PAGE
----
HC Deb 14 February 1873 vol 214 cc526-32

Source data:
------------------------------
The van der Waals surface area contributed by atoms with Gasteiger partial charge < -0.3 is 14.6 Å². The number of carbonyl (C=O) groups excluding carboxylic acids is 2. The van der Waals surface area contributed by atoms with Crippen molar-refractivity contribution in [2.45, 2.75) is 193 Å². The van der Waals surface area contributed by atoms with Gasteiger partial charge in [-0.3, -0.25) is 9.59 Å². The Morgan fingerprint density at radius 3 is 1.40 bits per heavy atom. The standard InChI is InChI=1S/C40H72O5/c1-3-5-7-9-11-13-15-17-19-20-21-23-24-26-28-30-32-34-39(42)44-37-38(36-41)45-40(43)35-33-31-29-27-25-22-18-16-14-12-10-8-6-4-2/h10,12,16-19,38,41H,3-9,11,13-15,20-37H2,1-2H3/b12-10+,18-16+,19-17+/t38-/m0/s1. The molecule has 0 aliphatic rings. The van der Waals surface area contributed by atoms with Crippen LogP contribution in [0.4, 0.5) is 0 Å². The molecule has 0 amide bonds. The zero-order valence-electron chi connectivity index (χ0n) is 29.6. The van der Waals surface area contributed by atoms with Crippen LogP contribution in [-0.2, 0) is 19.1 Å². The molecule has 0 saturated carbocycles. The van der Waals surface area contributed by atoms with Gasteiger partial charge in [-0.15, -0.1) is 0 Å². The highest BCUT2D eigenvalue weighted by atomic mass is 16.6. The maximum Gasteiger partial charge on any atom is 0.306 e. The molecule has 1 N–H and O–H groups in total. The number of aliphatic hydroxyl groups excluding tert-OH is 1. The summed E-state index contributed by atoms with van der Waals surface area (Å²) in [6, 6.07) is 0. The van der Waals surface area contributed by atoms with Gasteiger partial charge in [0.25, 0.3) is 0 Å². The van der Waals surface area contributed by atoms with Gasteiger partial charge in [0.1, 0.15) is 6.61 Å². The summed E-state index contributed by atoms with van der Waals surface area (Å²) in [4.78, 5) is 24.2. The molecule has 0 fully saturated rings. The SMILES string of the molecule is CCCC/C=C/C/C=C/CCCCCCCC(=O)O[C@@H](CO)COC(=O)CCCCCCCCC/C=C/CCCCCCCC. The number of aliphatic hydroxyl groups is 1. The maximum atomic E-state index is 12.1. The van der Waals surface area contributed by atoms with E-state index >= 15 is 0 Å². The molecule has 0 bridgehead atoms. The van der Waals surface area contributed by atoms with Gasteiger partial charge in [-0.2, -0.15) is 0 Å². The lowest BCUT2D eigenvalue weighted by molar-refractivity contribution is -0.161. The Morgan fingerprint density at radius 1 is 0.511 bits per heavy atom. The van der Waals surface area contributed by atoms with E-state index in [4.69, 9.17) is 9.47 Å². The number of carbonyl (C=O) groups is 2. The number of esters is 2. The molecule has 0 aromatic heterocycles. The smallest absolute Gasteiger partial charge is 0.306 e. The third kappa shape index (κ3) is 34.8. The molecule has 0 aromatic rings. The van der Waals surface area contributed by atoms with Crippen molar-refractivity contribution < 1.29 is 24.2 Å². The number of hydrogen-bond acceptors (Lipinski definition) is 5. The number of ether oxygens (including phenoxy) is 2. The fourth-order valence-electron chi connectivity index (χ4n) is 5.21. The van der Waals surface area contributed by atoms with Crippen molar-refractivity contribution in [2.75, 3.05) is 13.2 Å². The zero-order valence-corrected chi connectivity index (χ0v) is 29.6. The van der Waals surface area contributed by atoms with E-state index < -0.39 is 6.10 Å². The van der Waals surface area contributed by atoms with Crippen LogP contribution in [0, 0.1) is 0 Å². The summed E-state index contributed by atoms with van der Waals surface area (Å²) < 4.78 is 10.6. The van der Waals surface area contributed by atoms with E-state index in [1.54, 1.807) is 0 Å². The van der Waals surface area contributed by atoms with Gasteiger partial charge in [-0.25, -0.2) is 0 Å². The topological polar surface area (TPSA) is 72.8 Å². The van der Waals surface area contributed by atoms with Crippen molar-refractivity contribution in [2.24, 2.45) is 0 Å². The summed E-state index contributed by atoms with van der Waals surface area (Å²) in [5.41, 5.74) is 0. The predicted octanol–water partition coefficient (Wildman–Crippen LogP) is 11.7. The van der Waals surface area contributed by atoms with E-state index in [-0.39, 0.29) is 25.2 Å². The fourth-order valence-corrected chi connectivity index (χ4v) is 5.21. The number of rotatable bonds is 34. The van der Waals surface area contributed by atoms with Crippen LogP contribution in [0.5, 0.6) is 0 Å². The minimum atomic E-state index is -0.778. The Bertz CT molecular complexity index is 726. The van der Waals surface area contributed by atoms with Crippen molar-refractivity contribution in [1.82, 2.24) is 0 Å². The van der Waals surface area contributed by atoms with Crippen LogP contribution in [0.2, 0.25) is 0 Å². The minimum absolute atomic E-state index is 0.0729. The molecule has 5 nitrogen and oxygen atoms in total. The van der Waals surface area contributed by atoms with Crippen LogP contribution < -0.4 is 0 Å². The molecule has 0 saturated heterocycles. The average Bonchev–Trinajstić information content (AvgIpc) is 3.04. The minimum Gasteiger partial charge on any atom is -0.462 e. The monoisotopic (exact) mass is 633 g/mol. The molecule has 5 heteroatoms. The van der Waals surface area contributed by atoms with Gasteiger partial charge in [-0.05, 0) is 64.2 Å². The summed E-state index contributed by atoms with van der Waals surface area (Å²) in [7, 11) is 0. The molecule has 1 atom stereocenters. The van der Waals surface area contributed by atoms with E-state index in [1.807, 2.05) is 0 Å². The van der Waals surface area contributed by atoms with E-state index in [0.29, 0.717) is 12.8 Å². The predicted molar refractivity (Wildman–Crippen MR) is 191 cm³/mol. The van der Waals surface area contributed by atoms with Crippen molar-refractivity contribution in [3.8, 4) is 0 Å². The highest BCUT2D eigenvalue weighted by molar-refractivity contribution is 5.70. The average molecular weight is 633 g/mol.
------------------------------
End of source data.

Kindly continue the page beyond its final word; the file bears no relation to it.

in moving for leave to bring in a Bill for appointing Commissioners to inquire respecting Monastic and Conventual Institutions in Great Britain, and for purposes connected therewith, said: I propose, with the leave of the House, to introduce the same Bill that the House permitted me to lay before it last Session: such was, however, the pressure of business last Session that I was unable to bring on the second reading. This Bill has, therefore, never been submitted to the House for a second reading. I am sorry to see that Notice has been given of a Motion to oppose the introduction of the Bill. Last year the House expressed its opinion, though not by a division, that the adoption of so unusual a course as resisting the introduction of a Bill has now become, ought not to be adopted with respect to this Bill, which contains nothing that can justly be considered offensive. Last Session I was accused by some of the Roman Catholic Members of having made too large a statement on introducing this Bill. I made that statement, and went fully into the circumstances which had induced me to ask the leave of the House to introduce this Bill, owing to the peculiar character of the opposition I had then to meet. But, upon the present occasion, I see no reason at all for making any lengthened statement. My having spoken fully was held by my opponents to be one of my chief offences last Session; and I acknowledge that my having done so was a departure from the usual practice, but it was only adopted, and it was justified, by the peculiar circumstances of the opposition I had to encounter. It is enough for me now to state that there is a strong impression prevailing in this country that the original intention of the House, when, in 1870, the House ordered an inquiry into these rapidly increasing Monastic and Conventual Institutions by a Select Committee, has never been carried out, because the Instruction to the Committee was such as to limit their inquiries far within the necessities of the case; and the opinion of the necessity for inquiry gained strength, especially with reference to the possession of property by these institutions, and the practical exemption of that property from the Law of Mortmain. There is also a strong impression prevalent in this country, signally manifested at three large public meetings which I have attended—one of a thousand people at Aberdeen, another of a thousand people at Dundee, and another at Blackheath—that a Committee of the House of Commons, being bound to conduct its inquiries entirely within the House, and not having the power to examine locally or upon oath, is not competent to carry out the investigations which are necessary for the elucidation of this subject; and that a Commission with power to examine locally and upon oath is necessary to obtain the information Parliament ought to possess with respect to this subject. All other institutions in this country—the Church of England through the Ecclesiastical Commission, schools, hospitals, lunatic asylums, poorhouses, institutions of every description—have at some time or other been inquired into by Commission for the information of Parliament. These Conventual and Monastic Institutions form the solitary exception; they stand alone as exempt, as a class of institutions respecting which Parliament has been precluded from obtaining adequate information by means of a Commission or otherwise. Throughout the other countries of the world, except the United States of America and this country, these institutions have been inquired into, and, where not suppressed, are more or less regulated by the Legislature and the law of the country; their exemption from inquiry in this country has at last generated a feeling that this exemption is a peculiar privilege conceded to the Roman Catholic Church. The existence of this, a privileged exemption, has greatly strengthened the opinion that Parliament ought to inform itself as to the circumstances connected with these institutions, by issuing powers of inquiry by statute to a Commission. I will not now say another word, but simply move the Notice which stands in my name.